Consultant Jeffrey Brandt in Law Tech. News, Nov. 2010, at 30, gives three reasons why Richard Susskind’s message of change is “finally hitting the windshield of firm leaders.” Metaphorically in synch, my reaction to each is to squash his impressions.
“Law firms no longer can control how they will interact with their clients.” I think Brandt means that in-house counsel instruct law firms much more these days so law firms have lost their edge. To a point, I agree. I do not agree that law firms have lost control. For the largest say in how they provide services, law firms remain very much in the saddle. They choose the staff, they decide on the order and level of work, they shape the strategy, and they produce deliverables. Only at the edges and only with constant exertion do in-house lawyers alter the traditional flow law-firm-determined work.
Second, “the kinds and types of work that is viewed as commodity is expanding.”. Always, I counter, legal services have shifted down the spectrum from bespoke and creative to standardized and commoditized to the eventual point where the work doesn’t even need lawyers. Title searches, notarization, much of workers’ comp, and ISDA agreements come to mind. He cites e-discovery services as molting in this way. Brandt does not intend to say that the pace of this familiar transition is picking up, I suspect. If he makes much of a process underway for years and years, then we are at no inflection point.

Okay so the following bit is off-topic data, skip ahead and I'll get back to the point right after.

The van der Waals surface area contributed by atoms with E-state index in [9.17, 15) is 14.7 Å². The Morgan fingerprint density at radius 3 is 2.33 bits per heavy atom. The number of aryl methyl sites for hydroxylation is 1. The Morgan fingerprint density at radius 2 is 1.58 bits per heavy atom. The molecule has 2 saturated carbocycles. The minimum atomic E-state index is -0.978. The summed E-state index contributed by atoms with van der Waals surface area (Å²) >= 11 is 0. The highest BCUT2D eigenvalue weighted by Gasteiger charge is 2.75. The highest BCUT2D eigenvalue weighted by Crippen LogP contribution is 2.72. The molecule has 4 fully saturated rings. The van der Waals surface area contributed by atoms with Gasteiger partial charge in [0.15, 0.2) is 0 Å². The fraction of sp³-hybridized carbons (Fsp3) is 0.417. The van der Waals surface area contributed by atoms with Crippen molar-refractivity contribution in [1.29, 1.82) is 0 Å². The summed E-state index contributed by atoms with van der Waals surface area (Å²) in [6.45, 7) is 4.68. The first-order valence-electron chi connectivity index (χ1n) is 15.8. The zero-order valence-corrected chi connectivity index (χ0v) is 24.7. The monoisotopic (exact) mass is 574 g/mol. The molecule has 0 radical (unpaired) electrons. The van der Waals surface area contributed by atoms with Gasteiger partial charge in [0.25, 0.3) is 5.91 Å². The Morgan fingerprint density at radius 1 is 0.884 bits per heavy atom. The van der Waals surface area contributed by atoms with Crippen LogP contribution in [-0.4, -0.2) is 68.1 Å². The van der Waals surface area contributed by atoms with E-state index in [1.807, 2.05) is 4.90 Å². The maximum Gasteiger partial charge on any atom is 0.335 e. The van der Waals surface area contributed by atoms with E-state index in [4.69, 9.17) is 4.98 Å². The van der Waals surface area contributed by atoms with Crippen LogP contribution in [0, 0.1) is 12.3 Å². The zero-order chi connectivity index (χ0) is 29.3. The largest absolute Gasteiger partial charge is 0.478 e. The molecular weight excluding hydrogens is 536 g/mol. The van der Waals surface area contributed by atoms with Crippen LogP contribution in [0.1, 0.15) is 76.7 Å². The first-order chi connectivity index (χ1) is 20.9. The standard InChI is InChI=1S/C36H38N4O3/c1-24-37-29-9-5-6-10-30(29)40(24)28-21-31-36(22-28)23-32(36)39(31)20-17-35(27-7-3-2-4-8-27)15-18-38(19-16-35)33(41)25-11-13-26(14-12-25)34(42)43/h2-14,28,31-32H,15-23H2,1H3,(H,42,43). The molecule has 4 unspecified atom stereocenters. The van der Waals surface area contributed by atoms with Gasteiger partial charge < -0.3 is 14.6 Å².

Third “the controller of services is changing… Negotiation for legal fees now involves corporate buyers…” Indeed, sourcing pros have teamed with inside lawyers here and there to improve competitive bid processes, but I am dubious that more than very rare instances have occurred where procurement professionals on their own negotiate the terms of payment to law firms for services other than the most commoditized.